Freezing and long term storage of milk tends to cause a vexing problem of distaste.  Mothers who have been lactating for a few months seem more susceptible to this. Most blame the lipase and certainly the home remedy of scalding the milk seems to support a protein such as lipase that gets denatured and inactive. This controversial problem results in a rancid smell and taste that is particularly bad as I have seen term and preterm infants simply starve to avoid drinking this altered milk. It has to be really bad if they can usually tolerate elemental formula at that stage. Whatever its cause, we need to be aware how adulterated some milk can become with time.

Beneficial fats

Mothers’ milk is intentionally creamy, with a large chunk of the milk as fat. In fact a good half of the calories in mother’s milk comes from fat. This is critical to meet the rapid growth needs of newborns. Infants start with a thin watery foremilk and end up with a likely delicious creamy hindmilk ending their feeding.4 So what happens when we pump milk into a container, and pour and transfer the milk from a minimum of 3-4 containers? The biggest adherent component that gets left behind is the fat in the milk. Many times we may be unknowingly creating a reduced fat diet based on our handling of milk. This is like switching to 2% instead of your usual double cream in your morning coffee. Ugh!

Pasteurization processes

Pasteurization has a powerfully negative effect on milk that we trade off to have safe milk. We are all now comfortable with providing donor milk, that when provided, safely needs to be pasteurized to high temperatures. The most accepted approach is Holder pasteurization, a treatment of 62.5C for 30 min. This ends up being longer than a half hour, since the milk is exposed to heat on the way up and way down to and from the holding temperature.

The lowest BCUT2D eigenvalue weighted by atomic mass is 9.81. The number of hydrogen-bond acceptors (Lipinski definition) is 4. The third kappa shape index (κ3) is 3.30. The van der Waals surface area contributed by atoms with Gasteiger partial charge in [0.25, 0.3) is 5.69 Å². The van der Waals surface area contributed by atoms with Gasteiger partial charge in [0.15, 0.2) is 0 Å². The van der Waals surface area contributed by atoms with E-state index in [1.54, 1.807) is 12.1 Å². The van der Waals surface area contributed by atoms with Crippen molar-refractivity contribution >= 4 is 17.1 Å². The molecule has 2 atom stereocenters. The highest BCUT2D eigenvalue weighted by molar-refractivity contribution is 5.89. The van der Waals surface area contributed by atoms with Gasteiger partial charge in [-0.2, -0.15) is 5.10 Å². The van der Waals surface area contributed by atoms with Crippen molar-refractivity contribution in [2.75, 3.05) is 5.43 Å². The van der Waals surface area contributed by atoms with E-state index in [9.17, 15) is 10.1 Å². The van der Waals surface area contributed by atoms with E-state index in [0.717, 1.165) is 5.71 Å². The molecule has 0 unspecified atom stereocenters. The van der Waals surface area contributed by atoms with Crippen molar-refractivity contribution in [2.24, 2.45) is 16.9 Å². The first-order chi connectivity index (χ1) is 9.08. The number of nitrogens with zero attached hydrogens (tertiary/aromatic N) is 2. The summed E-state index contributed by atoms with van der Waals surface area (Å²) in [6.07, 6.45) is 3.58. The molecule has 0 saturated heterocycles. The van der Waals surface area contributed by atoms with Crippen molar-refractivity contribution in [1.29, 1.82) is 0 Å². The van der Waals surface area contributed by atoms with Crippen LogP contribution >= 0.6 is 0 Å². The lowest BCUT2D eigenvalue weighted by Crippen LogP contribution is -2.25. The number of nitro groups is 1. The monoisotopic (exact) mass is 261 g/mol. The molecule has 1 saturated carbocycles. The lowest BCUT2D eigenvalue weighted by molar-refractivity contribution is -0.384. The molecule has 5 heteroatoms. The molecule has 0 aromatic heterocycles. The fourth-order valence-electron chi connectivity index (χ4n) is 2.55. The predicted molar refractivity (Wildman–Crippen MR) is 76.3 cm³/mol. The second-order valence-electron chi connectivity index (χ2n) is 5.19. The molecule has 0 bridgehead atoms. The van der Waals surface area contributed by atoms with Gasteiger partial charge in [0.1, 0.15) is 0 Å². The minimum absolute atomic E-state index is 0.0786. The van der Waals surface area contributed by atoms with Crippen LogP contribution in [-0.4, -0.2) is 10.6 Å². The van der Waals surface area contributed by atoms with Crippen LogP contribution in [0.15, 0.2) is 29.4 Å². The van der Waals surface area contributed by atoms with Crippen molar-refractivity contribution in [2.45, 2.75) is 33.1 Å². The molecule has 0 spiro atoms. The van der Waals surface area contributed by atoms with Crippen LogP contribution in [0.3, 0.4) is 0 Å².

Some newer commercial strategies involve pushing the temperature even higher for shorter times or with high pressure, but these methods cause similar deterioration of the product. If you are a fan of slow cooking, you will know that food is altered by the time and temperature we expose it to. Mothers’ milk is no different. But we need to deal with the practical aspects of storage and donor milk pasteurization needs. Do we have alternatives to heat treating our milk to preserve its most salient properties? So far, we have not seen any clear non-pasteurization method emerge, however, pulsed electric field or UV light exposure approaches have been described in the literature.

Closing the gap

So how do our infants really want their milk? It is apparent that for taste, and most assuredly for quality, the best mothers’ milk is fresh breast milk. It all still points to straight from the source, no bottle, no handling, no treatment, just unadulterated direct from mothers’ own breast. Let’s all keep with this goal for our preemies, and only use donor milk as a bridge to mothers’ milk, and get more breastfeeding at the end.

I am encouraged by how many are looking to find more creative ways to shorten the distance between mothers and their preemies. Maybe the right answer to the original question is “Suckled, not stirred!”

 

References:

  1. Forestell CA. Flavor Perception and Preference Development in Human Infants. Ann Nutr Metab. 2017;70 Suppl 3:17-25. doi: 10.1159/000478759. Epub 2017 Sep 14. Review. PubMed PMID: 28903110.
  2. Slutzah M, Codipilly CN, Potak D, Clark RM, Schanler RJ. Refrigerator storage of expressed human milk in the neonatal intensive care unit. J Pediatr. 2010 Jan;156(1):26-8. doi: 10.1016/j.jpeds.2009.07.023. PubMed PMID: 19783003.
  3. Stellwagen LM, Vaucher YE, Chan CS, Montminy TD, Kim JH. Pooling expressed breastmilk to provide a consistent feeding composition for premature infants. Breastfeed Med. 2013 Apr;8:205-9. doi: 10.1089/bfm.2012.0007. Epub 2012 Oct 5. PubMed PMID: 23039396.
  4. McDaniel MR, Barker E, Lederer CL. Sensory characterization of human milk. J Dairy Sci. 1989 May;72(5):1149-58. PubMed PMID: 2745823.

About the Author

Jae Kim, MD, PhD

Jae Kim is an academic neonatologist and pediatric gastroenterologist and nutritionist at UC San Diego Medical Center and Rady Children’s Hospital of San Diego. He has been practicing medicine for over 23 years both in Canada and the USA. He has published numerous journal articles, book chapters, and speaks nationally on a variety of neonatal topics. He is the Director for the Neonatal-Perinatal Medicine Fellowship Program at UC San Diego and the Nutrition Director of an innovative multidisciplinary program to advance premature infant nutrition called SPIN (Supporting Premature Infant Nutrition, spinprogram.ucsd.edu). He is the co-author of the book, Best Medicine: Human Milk in the NICU. Dr. Kim is a clinical consultant with Medela LLC.